TAB (Tape Automated Bonding) A process in which transparent flexible tape has tracks created on its surface. Silver-loaded epoxy is screen printed on the substrate at the site where the device is to be located and onto the pads to which the device's leads are to be connected. The reel of TAB tape is fed through an automatic machine which pushes the device and the TAB leads into the epoxy. When the silver-loaded epoxy is cured using reflow soldering or vapor-phase soldering, it forms electrical connections between the TAB leads and the pads on the substrate. Back

 Manufacturing Standards and Certification

CE CE certification refers to a product’s eligibility to be sold in the European Union. If an electronics manufacturer wants to sell their products to any of the countries in the European Economic Area they must obtain CE certification. A product bearing the CE Mark has been tested to all of the relevant standards that the EU demands. Back

CSA (Canadian Standards Association) CSA is Canada’s largest standards development and certification organization. CSA was established in 1919 and is an independent, non-government, not for profit association. CSA certification indicates a product has been evaluated under the CSA’s formal system and that it complies with applicable standards. Back

FCC (Federal Communications Commission) The FCC is responsible for rating electronic equipment as either Class A or Class B. The ratings indicate how much radiation electronic equipment emits: this rating process is often referred to as "certification." Class A certification means they are suitable for office use. Class B certification means they are suitable for anywhere, including the home, but must pass more stringent tests. Class B indicates that the machine’s radio frequency (RF) emissions are so low that they do not interfere with other devices such as radios and TVs. Many customers, especially large corporate customers, will only accept FCC rated systems. Back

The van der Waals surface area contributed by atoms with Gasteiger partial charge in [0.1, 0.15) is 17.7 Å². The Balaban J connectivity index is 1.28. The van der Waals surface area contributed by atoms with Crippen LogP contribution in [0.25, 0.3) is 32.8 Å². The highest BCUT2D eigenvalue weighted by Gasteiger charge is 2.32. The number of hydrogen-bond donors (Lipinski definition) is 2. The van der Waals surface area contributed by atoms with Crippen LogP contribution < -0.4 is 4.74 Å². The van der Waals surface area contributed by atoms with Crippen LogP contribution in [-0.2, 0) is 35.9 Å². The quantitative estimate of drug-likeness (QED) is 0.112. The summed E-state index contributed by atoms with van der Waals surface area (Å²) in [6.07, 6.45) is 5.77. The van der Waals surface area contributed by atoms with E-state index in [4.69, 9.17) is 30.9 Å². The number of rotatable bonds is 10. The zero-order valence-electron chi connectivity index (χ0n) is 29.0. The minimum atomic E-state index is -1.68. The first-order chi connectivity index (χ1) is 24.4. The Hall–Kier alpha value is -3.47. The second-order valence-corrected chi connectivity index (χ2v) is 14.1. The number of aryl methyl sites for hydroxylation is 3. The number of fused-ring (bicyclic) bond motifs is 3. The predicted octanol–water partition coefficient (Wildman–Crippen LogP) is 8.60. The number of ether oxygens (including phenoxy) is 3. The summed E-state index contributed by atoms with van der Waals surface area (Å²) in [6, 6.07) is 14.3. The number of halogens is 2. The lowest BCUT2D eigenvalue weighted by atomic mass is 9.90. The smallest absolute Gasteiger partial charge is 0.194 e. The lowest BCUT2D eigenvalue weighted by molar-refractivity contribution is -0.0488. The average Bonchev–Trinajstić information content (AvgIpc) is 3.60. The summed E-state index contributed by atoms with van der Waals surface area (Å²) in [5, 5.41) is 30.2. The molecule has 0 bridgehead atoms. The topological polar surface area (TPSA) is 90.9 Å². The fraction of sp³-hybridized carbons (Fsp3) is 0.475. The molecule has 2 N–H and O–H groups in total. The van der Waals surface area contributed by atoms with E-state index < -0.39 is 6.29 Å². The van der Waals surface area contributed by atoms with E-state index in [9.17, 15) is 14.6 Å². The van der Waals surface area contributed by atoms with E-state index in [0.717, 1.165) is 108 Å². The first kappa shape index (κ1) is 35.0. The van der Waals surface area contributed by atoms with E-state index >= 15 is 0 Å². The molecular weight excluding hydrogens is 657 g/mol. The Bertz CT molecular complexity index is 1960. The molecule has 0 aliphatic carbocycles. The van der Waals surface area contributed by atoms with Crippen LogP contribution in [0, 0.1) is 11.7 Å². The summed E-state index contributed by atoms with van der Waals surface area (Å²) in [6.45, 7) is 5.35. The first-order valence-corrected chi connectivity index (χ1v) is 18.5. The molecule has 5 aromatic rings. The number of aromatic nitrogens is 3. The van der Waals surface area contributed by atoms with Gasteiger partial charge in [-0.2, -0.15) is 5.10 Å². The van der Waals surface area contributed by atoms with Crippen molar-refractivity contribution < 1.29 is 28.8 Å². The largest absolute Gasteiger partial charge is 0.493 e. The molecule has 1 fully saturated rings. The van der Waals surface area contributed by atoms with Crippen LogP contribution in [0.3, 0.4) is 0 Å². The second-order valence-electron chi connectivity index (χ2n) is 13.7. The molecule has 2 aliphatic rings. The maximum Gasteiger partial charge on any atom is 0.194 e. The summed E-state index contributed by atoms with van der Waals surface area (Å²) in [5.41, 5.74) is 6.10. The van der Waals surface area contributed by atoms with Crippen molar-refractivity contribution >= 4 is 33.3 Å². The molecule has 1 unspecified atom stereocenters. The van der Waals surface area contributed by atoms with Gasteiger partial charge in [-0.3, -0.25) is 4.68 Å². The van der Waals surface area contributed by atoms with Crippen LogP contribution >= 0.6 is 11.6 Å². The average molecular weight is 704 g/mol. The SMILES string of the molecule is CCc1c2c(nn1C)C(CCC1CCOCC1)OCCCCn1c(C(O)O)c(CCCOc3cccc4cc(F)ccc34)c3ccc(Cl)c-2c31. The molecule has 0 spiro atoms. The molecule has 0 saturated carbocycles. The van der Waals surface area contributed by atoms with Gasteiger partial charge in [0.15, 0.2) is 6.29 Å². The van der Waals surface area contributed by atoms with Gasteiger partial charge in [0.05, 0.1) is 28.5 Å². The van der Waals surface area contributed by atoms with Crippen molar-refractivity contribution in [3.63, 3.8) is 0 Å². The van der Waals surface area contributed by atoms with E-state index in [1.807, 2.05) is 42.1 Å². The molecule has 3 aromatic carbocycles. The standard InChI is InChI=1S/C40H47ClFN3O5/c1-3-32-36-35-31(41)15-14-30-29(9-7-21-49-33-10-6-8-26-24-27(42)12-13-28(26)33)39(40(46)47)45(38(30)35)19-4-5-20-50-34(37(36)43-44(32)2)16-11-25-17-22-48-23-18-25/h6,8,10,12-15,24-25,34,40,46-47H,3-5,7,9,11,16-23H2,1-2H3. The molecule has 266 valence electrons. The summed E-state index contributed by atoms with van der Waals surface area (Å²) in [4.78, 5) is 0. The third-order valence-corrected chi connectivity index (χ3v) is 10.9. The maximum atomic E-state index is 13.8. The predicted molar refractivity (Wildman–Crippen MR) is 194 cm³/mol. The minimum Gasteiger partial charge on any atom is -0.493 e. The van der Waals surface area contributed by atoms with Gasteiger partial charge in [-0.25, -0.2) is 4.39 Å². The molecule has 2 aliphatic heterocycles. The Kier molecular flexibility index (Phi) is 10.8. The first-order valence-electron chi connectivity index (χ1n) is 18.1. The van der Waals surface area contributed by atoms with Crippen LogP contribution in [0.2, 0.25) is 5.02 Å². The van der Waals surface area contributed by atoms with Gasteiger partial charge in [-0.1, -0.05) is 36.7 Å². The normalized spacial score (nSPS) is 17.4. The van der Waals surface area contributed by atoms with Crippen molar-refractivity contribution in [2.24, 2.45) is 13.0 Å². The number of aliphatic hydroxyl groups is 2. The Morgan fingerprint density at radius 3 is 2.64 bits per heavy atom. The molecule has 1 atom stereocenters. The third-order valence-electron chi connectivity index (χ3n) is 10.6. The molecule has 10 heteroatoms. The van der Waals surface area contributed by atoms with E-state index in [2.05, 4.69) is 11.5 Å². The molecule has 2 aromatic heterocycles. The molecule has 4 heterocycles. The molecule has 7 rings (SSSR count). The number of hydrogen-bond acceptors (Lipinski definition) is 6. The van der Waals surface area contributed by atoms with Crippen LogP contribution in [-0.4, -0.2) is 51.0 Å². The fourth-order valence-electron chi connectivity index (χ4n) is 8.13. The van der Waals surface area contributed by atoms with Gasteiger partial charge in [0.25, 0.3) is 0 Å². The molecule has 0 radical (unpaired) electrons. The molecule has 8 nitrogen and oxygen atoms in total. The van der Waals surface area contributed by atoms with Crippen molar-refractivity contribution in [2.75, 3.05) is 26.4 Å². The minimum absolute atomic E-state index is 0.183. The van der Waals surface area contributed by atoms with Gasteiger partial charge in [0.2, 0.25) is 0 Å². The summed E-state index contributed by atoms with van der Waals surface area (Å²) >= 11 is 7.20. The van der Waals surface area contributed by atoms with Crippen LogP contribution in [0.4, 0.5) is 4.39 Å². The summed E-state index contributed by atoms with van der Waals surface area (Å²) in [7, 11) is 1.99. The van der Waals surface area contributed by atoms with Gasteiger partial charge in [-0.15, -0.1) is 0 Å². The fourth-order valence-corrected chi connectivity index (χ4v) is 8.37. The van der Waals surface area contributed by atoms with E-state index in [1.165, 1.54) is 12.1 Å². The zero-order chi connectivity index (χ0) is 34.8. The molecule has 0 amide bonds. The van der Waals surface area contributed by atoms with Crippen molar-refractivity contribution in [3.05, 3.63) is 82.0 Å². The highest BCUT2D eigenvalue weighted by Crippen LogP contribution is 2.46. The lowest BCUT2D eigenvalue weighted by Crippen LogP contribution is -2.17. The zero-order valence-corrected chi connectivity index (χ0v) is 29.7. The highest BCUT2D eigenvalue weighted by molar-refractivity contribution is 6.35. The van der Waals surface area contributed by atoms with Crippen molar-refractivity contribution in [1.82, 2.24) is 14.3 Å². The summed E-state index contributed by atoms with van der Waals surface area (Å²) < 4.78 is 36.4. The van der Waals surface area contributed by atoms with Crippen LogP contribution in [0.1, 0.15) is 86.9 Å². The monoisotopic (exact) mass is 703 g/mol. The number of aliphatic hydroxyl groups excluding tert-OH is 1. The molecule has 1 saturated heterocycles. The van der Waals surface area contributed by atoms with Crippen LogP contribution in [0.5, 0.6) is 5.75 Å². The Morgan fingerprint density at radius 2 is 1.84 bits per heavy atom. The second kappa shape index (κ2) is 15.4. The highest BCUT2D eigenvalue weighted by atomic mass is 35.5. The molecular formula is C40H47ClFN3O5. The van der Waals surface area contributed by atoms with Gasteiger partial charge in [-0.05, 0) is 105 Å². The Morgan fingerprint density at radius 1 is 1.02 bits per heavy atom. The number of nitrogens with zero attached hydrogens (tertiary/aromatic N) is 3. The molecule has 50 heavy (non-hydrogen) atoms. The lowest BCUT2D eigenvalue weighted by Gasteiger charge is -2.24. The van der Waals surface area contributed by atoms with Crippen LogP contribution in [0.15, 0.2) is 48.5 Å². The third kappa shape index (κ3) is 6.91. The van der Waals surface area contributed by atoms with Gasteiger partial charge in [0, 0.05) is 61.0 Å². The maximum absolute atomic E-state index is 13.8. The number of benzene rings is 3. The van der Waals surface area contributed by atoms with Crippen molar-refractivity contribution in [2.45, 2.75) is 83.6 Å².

ISO 9001 - Quality System - Model for quality assurance in design / development, production, installation and servicing. The purpose of ISO 9001 is to ensure that customers requirements are met, and to improve the way in which our company does so. In order to do that, ISO 9001 requires that certain aspects of our business are under control. These include the planning of processes for production of products or provision of services, purchasing activities, staff training, improvement of processes, etc, etc. (ISO Web Site) Back

ISO 9002 - Quality System - Model for quality assurance in production, installation and servicing. ISO 9002 is a subset of ISO 9001 not requiring processes for design and development. Back

MIL (Military Specifications) A guide in determining the quality requirements of products used by the military services, published by the United States Department of Defense. Back

TUV Technischer Uberwachungs-Verein - A German organization similar to U.L. that tests and certifies products for safety. Back

UL (Underwriters Laboratories) UL is the leading third-party certification organization in the United States and the largest in North America. As a not for profit product safety organization, UL has been evaluating products in the interest of public safety since 1894. When a product meets the standards for safe operation set by UL, the product is rated as UL Listed and has meet UL’s rigorous standards for safe operation. Back